I like to train get ups and farmer walks together. I train get ups first with a lot of volume. Then heavy farmers walks. I have farmers handles, and I have a 20ft path across my gym. It is too hard to turn with them, so I 18" deadlift them, walk as fast as I can, set them down, turn around, then set, and go again. I ramp to heavy weight for time, or distance, sometimes assymetrically loaded.

Carries, and get ups are a great workout for me. I have recently started training the Bent Press again, and have been doing carries with them.
 

MikeTheBear

Quadruple-Digit Post Count
@rickyw What I copied and pasted is the entire article. It was just a "tip of the day" kind of thing, not an entire article.

Here it is again:

If you care about being strong then you must do these basic movement patterns:

  1. Picking heavy stuff up off the ground.
  2. Lifting heavy stuff overhead.
  3. Carrying heavy stuff for time or distance.
If your goal is strength and you're not doing these, well, good luck with that. Yes, deadlifts, overhead presses, and farmer's walks are really that important. And yes, squats and pull-ups are good too, but if you can't pull double bodyweight off the ground, press bodyweight overhead, and carry bodyweight for about 100 yards, work to reach those standards first and all your other goals will be that much easier to smash.
 

banzaiengr

Quadruple-Digit Post Count
Hey @MikeTheBear , do you recall in this "tip of the day" what quadrant DJ was speaking from? I only ask because with him it's easy to confuse something he's speaking about that would work for the individual that is in quadrant 4 and not quadrant 3 or even maybe 2. I only ask because I got to thinking that although I wouldn't disagree with someone who only did these three exercises, for someone in quadrant 3 who wants general conditioning I can see where the get up is better thru a movement standpoint. We definitely could get into the everyone is different argument because someone in Q3 needs the type of stability improvement the TGU provides first before pressing overhead. Anyone else have thoughts on this?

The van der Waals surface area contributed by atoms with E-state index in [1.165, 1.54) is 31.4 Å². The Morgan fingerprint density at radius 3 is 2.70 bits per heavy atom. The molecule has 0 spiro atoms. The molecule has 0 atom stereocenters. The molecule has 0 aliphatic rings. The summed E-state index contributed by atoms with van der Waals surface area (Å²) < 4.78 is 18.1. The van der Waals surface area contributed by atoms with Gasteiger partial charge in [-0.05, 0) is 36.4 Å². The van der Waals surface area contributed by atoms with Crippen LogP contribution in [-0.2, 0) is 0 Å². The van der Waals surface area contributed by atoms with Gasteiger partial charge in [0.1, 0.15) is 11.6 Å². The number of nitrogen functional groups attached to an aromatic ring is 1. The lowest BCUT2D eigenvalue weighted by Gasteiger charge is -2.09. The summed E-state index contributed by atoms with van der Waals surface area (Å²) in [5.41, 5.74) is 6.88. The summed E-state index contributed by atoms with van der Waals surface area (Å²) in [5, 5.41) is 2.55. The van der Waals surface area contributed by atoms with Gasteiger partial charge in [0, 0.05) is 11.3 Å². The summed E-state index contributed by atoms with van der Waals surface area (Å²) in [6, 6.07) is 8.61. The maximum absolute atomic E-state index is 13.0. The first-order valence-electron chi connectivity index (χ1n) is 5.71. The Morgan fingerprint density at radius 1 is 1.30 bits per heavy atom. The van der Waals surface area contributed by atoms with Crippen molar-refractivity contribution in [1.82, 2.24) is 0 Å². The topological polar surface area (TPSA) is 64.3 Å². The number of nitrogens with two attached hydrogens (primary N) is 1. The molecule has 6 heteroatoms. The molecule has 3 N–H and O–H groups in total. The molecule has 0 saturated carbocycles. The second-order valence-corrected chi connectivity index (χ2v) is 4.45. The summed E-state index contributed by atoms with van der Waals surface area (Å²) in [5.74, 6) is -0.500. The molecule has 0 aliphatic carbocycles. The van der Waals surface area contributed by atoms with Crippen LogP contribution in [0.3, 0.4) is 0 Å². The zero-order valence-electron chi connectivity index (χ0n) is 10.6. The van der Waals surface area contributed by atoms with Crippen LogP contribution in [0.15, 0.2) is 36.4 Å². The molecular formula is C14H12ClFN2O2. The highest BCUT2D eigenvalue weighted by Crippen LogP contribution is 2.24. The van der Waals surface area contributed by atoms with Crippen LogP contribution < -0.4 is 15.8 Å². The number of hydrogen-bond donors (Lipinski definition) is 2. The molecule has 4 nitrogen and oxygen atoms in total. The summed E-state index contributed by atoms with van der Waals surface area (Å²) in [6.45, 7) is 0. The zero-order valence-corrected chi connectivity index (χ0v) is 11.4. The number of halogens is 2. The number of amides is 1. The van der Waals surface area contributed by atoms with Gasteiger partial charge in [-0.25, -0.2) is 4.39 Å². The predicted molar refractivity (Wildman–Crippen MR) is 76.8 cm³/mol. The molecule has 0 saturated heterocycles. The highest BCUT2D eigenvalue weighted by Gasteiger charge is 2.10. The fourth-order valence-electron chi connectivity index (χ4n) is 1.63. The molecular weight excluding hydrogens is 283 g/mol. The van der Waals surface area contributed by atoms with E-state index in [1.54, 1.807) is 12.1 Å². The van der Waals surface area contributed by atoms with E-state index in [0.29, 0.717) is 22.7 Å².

23rdwave

Triple-Digit Post Count
Hey @MikeTheBear , do you recall in this "tip of the day" what quadrant DJ was speaking from? I only ask because with him it's easy to confuse something he's speaking about that would work for the individual that is in quadrant 4 and not quadrant 3 or even maybe 2. I only ask because I got to thinking that although I wouldn't disagree with someone who only did these three exercises, for someone in quadrant 3 who wants general conditioning I can see where the get up is better thru a movement standpoint. We definitely could get into the everyone is different argument because someone in Q3 needs the type of stability improvement the TGU provides first before pressing overhead. Anyone else have thoughts on this?
Dan is using this as an assessment not a training program. He also likes to test the deadlift and standing broad jump at the beginning and end of the season but isn't recommending to combine them in a program.
 

Geoff Chafe

Quadruple-Digit Post Count
@23rdwave I disagree, these are good core lifts to build a solid program around. There are many variations of lower pull, overhead work, and loaded carry, also add in some assistance, weak point, and prehab to suit your needs. I train very similarly myself, I personally need a squat variation also.
 

23rdwave

Triple-Digit Post Count
@Geoff Chafe, I am familiar with Dan's work. A progarm can be built around the big three but he was referencing how to get strong not showing how to do it. Dan loves to pull a weighted sled in the snow while carrying a weighted pack and holding a big rock. Now that's a program. :)
 

tangozero

Double-Digit Post Count
I personally like farmer's walk a lot.

A byddy of mine once said: how often do you see a solider squat himself out of a situation on the battlefield?
I have to disagree with this. If you're doing contact drills (maybe even with a ruck on your back) you'll be squatting a heckuva lot. Including breaking contact out of a situation.